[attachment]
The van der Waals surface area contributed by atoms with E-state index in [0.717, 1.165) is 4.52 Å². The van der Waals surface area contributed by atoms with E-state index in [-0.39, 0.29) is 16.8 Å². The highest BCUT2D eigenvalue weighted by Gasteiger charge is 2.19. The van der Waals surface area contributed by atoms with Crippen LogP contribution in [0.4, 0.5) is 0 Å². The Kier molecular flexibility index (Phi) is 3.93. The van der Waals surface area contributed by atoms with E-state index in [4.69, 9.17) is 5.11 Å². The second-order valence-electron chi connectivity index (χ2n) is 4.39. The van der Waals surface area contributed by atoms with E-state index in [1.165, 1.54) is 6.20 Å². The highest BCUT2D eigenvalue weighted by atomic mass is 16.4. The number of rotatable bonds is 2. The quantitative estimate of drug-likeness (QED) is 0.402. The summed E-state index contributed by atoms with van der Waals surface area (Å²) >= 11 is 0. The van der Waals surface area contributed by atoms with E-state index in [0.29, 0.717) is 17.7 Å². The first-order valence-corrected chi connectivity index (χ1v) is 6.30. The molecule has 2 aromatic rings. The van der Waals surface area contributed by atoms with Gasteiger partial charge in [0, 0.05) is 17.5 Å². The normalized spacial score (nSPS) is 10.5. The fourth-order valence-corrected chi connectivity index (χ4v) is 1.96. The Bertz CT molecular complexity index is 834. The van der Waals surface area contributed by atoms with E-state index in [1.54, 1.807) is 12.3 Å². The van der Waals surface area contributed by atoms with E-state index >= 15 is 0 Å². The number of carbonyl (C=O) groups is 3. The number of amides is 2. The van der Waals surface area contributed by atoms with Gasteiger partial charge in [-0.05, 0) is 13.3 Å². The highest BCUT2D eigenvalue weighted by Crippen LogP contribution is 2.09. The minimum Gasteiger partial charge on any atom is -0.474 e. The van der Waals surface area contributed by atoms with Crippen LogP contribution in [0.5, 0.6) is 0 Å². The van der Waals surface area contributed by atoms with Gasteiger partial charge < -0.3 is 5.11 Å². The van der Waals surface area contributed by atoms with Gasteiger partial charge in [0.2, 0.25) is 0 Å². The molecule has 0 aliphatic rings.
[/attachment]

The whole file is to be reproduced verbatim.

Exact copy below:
The van der Waals surface area contributed by atoms with E-state index in [0.717, 1.165) is 4.52 Å². The van der Waals surface area contributed by atoms with E-state index in [-0.39, 0.29) is 16.8 Å². The highest BCUT2D eigenvalue weighted by Gasteiger charge is 2.19. The van der Waals surface area contributed by atoms with Crippen LogP contribution in [0.4, 0.5) is 0 Å². The Kier molecular flexibility index (Phi) is 3.93. The van der Waals surface area contributed by atoms with E-state index in [4.69, 9.17) is 5.11 Å². The second-order valence-electron chi connectivity index (χ2n) is 4.39. The van der Waals surface area contributed by atoms with E-state index in [1.165, 1.54) is 6.20 Å². The highest BCUT2D eigenvalue weighted by atomic mass is 16.4. The number of rotatable bonds is 2. The quantitative estimate of drug-likeness (QED) is 0.402. The summed E-state index contributed by atoms with van der Waals surface area (Å²) >= 11 is 0. The van der Waals surface area contributed by atoms with E-state index in [0.29, 0.717) is 17.7 Å². The first-order valence-corrected chi connectivity index (χ1v) is 6.30. The molecule has 2 aromatic rings. The van der Waals surface area contributed by atoms with Gasteiger partial charge in [0, 0.05) is 17.5 Å². The normalized spacial score (nSPS) is 10.5. The fourth-order valence-corrected chi connectivity index (χ4v) is 1.96. The Bertz CT molecular complexity index is 834. The van der Waals surface area contributed by atoms with E-state index in [1.54, 1.807) is 12.3 Å². The van der Waals surface area contributed by atoms with E-state index >= 15 is 0 Å². The number of carbonyl (C=O) groups is 3. The number of amides is 2. The van der Waals surface area contributed by atoms with Gasteiger partial charge in [-0.05, 0) is 13.3 Å². The highest BCUT2D eigenvalue weighted by Crippen LogP contribution is 2.09. The minimum Gasteiger partial charge on any atom is -0.474 e. The van der Waals surface area contributed by atoms with Crippen LogP contribution in [0.5, 0.6) is 0 Å². The van der Waals surface area contributed by atoms with Gasteiger partial charge < -0.3 is 5.11 Å². The van der Waals surface area contributed by atoms with Gasteiger partial charge in [0.2, 0.25) is 0 Å². The molecule has 0 aliphatic rings.